Finally, I thought it might be of interest to note that there are still several Millard Sheets murals extant in the Pomona Valley. The ones that I know of are located in the Washington Mutual building in Pomona, and in the PFF Bank & Trust buildings in Pomona (Main branch), Claremont and Upland (Foothill).

    [Tad, good work on this, especially the Palomares Room description. -- DA]

  • Jon Scott

    My grandmother sold children’s shoes at Buffums’ for many years. I spent a lot of time in the store over the years. I remember buying my first pair of bell bottoms in the men’s department. They shrank about 3 inches the first time they were washed. Last pair of pants I bought from there. I must have paid close to 10 bucks. Big money back then.

    [For some reason I'm now thinking of the classic Derek and the Dominoes song "Bell Bottom Blues." -- DA]

  • April Patterson

    My favorite memories of Buffums was the french dip in the restaurant. Never had one as good since. Also as a little girl I loved the mint sticks covered in chocolate.

  • Michael

    I remember the Buffums of Pomona – a truly fond memory………Does anyone remember the little “tram” (long golf cart with benches) that used to take you from one end of the mall to the other for 10 cents? I miss those days……….then after the fun filled days at the mall – you could hop on your bike and get a “Taylor-Made” do-nut on the corner of palomares and mission streets ——– from Michael age 46

    [That "tram" sounds like a nice touch. -- DA]

  • Amy

    My mother worked for Buffum’s and I remember her talking about the french dip that they had in the restaurant. We tried to replicate it many times and we came pretty close. I also remember her talking about the pink champagne ice cream that she would send my father for when she had a craving…

    The only time I went to Buffum’s was when I was a teenager and they were in the process of liquidating one last store in Long Beach (I don’t remember where, we were on a trip back for a visit). There was really nothing left to buy. I do however have a dictionary that my mother inscribed with the date that she bought it and the fact that she bought it at Buffum’s.

  • david dale

    My friend and I showed up sometime in October 1959, we needed a job, our thought was Xmas was coming and perhaps we could be temps for the holidays. We got a position as sales people.

    Little did I know, this would be my home for several years. I went from sales, to area manager, to buyer. The people there were family. In fact, I met my wife to be at Buffums.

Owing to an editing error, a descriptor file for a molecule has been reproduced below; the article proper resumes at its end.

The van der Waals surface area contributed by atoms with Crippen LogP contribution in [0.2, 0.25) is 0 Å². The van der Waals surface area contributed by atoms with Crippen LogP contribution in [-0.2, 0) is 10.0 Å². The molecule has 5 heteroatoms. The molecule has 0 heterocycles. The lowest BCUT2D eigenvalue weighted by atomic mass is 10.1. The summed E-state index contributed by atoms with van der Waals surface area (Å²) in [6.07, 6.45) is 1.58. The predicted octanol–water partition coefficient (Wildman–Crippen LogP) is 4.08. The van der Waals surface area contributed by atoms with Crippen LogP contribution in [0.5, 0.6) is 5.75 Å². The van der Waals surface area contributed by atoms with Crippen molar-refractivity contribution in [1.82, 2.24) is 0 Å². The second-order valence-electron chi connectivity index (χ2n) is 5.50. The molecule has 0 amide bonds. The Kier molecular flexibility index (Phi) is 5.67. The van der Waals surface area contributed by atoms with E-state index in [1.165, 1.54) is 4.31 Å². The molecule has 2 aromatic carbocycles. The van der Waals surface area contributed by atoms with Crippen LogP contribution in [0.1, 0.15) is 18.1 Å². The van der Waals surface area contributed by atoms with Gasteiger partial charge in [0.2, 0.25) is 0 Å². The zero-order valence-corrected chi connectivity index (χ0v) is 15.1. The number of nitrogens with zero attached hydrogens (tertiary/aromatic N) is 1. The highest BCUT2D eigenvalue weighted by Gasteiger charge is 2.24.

This was the beginning of a retail/wholesale career in mens wear for me. When I reflect on Buffums, it truly was the beginning of my career and the fondness I felt for those fellow employees was never replaced as I moved on. I loved them.

    David Dale

  • Graham Sanderson

    Buffums….never visited any of the stores myself, as I live in Scotland, but I do have a special affection for the name. Way back in 1972 a friend of my mother’s gave us a circular drinks tray, with a black surface and a pierced silver balustrade surround, as a wedding present. It lives in a grey felt ‘Buffums’ storage bag. The tray looks particularly elegant with champagne flutes on it and is regularly used, to this day. A family heirloom in the making you might say.

  • Kathleen Rose

    I worked at the Fashion Valley, San Diego Buffum’s from 1974 to 1979. I started in the china, crystal and silver department for the Christmas season and stayed another 4 years moving to the giftware department (remember the year of the pet rock?) and finally to cosmetics.

    The highlight of working there was selling Dick Van Dyke a Royal Doulton figurine. I was so nervous gift wrapping it! He was so tall, warm and friendly — exactly the way you would always picture him to be. The store served a plethora of local celebrities and wealthy folks. The local Portuguese families would come shopping with their white gloved servants carrying their purchases for them.

    I have to concur regarding the french dip sandwich. Never had one better since. When the company liquidated, the Fashion Valley site became a Saks and lost its old-fashioned elegance and charm. Very sad.

  • Linda Frost

    Buffums Memories: